© stock.adobe.com/andrea lehmkuhl

The Green Deal and “From Farm to Fork”: EU Strategies for Improving the Food System and Biological Diversity

Team at Steinbeis-Europa-Zentrum provides support with submitting applications to the EU

By launching its Green Deal strategy, the EU is pursuing its goal of becoming carbon-neutral by 2050. The Green Deal is considered the most ambitious environmental legislation proposal submitted by the EU Commission since the end of 2019. The concept includes an EU biodiversity strategy aimed at “bringing nature back into our lives” and an official “From Farm to Fork” strategy for a fair, healthy, and environmentally friendly food system. The aim is to smooth the path for a transition to a sustainable European supply chain in the food and drinks industry. Steinbeis-Europa-Zentrum is offering advice and support for stakeholders submitting EU applications and project proposals for the Green Deal concept.

According to Frans Timmermans, Executive Vice President of the EU and European Commissioner for Climate Action, the biodiversity strategy and the From Farm to Fork strategy are central to the EU Green Deal initiative and stand for a new approach that will allow nature, food production, and biological diversity to go hand in hand. The focus lies in healthy eating and the well-being of humans and animals – and at least in competitiveness and the stability of the EU.. This is a major opportunity for research projects, innovations, new products, and improved manufacturing processes.

The aim of the From Farm to Fork strategy is to make European food supplies more sustainable on a number of fronts and reduce their impact on countries in other regions. For the first time, the strategy includes a comprehensive food policy proposing measures and goals for each stage of the food value chain. The idea is to make European food systems more sustainable. Every EU member is obliged to implement these guidelines on a national level and thus promote fulfilment of the shared EU goals. This should help European food become the international standard bearer when it comes to sustainability. The strategy dovetails with the sustainable development goals of the United Nations, and the aim is to improve global standards through collaboration and trading policies.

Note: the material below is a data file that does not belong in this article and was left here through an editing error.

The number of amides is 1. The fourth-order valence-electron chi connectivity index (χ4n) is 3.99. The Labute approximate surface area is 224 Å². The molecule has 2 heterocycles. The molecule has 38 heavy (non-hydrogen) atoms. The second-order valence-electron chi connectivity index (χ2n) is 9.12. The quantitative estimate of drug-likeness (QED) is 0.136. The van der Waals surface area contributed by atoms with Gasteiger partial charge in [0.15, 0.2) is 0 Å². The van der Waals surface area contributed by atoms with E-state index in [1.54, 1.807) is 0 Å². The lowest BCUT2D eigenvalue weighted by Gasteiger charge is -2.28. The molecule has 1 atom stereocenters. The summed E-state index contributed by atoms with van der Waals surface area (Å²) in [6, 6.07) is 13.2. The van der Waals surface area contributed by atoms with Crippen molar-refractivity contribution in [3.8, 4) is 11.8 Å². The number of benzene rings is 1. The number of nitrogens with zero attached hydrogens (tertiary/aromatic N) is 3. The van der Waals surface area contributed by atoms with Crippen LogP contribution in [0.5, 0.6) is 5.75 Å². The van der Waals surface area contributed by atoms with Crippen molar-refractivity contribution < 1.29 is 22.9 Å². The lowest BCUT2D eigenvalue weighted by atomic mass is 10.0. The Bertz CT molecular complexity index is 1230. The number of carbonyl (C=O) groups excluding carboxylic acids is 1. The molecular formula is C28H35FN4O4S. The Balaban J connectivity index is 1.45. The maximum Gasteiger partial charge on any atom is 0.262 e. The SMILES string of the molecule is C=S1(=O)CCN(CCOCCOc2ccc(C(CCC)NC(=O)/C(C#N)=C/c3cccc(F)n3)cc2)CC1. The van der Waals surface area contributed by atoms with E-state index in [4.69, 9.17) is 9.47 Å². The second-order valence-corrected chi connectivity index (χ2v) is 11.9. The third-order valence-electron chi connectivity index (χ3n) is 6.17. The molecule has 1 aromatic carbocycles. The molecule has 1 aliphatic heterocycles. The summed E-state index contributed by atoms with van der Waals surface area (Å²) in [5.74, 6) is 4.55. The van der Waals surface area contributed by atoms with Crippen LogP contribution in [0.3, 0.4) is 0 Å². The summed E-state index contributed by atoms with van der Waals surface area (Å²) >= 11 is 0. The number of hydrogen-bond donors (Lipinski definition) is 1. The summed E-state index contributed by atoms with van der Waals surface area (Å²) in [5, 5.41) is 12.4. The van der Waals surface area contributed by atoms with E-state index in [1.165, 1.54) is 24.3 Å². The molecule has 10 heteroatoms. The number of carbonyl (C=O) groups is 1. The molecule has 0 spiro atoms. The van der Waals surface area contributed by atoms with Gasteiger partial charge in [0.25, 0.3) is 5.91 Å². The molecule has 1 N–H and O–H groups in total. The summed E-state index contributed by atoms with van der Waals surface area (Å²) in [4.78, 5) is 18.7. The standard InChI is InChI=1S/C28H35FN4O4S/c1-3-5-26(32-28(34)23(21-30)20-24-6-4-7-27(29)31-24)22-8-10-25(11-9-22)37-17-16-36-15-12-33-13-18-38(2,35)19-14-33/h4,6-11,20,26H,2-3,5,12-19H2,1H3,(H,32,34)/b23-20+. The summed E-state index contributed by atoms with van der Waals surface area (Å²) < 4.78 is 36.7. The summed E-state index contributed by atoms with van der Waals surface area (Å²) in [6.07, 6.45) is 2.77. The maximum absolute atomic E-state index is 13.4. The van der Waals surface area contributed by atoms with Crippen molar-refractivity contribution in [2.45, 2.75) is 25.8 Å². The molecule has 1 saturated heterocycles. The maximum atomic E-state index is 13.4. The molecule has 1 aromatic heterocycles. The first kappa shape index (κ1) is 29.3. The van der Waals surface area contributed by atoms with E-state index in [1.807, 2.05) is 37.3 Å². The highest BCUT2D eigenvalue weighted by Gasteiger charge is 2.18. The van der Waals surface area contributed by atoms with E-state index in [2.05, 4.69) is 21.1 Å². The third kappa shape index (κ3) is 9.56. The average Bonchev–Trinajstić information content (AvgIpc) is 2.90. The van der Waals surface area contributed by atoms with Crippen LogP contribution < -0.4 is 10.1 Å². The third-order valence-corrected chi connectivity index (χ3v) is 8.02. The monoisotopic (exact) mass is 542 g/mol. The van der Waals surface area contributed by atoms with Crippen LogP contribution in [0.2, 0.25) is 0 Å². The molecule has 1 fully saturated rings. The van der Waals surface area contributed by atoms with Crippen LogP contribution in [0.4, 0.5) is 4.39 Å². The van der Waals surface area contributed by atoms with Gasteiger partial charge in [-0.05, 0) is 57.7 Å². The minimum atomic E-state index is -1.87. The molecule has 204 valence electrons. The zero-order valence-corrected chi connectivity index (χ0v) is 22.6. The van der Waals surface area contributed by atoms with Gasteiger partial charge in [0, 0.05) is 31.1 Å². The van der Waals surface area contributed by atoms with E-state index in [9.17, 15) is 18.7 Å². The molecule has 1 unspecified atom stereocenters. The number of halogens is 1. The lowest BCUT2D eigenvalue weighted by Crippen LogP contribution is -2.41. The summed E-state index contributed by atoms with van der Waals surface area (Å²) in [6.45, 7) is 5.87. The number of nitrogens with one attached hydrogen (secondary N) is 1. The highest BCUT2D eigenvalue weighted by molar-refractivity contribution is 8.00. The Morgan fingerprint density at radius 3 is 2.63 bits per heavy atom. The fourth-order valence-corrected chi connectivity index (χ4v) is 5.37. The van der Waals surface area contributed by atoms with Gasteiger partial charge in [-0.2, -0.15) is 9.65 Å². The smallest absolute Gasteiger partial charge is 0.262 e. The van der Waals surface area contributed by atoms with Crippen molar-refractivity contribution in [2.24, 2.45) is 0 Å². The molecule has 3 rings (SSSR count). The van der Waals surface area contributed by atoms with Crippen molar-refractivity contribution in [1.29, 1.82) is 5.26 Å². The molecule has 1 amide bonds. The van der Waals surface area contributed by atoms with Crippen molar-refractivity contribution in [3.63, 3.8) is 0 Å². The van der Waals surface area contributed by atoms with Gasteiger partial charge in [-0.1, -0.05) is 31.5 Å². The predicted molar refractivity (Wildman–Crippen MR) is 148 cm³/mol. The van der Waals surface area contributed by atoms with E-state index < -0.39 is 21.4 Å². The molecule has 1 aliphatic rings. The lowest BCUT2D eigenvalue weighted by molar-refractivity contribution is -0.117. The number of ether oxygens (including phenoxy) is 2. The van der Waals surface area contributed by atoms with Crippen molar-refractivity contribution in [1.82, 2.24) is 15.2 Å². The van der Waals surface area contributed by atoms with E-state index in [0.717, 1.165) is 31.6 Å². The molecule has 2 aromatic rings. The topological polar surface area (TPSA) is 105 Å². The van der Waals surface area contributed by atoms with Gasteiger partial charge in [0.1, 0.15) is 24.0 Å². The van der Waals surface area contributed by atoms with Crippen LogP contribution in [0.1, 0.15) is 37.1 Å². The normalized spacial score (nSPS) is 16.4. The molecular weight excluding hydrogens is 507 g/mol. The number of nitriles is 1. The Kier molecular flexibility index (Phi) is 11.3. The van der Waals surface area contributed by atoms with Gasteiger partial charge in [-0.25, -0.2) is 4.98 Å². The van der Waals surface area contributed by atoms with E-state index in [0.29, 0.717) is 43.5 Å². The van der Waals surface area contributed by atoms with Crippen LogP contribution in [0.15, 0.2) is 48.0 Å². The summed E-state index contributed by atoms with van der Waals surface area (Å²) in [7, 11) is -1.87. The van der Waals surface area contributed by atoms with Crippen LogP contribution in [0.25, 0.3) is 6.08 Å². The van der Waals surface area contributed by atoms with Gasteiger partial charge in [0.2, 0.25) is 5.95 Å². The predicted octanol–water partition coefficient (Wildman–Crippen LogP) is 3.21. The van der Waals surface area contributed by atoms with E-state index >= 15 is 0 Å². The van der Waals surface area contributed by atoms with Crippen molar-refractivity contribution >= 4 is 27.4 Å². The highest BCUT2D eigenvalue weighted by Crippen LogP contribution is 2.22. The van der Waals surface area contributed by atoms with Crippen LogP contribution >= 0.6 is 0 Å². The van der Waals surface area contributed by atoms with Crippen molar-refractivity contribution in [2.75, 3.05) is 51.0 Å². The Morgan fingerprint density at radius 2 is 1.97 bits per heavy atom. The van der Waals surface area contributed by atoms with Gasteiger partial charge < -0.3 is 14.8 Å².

To coincide with the From Farm to Fork strategy, the EU commission has published details of its biodiversity strategy. Its aim is to strengthen society’s resilience to threats such as climate change, forest fires, food shortages, and outbreaks of disease. This includes protecting wildlife and combating the illegal animal trade. By 2030, biodiversity in Europe should be well on its way to recovery. According to Brussels, the strategies work hand in hand as core elements of the European Green Deal and bring nature, farmers, companies, and consumers together so they can all cooperate in safeguarding future competitiveness and sustainability.

Sustainability within the food system and biodiversity

The two strategies tackle a variety of specific topics and objectives as part of the Green Deal. For example, by 2030 the EU wants to halve the use and risk of chemical pesticides.

The excessive level of nutrients making their way back into the environment is a major factor in air, soil, and water pollution. It endangers biological biodiversity and contributes to climate change. The European Commission is therefore taking measures to cut nutrient losses by at least 50%, slow the decline in soil fertility, and reduce the use of fertilizers by at least 20% by 2030.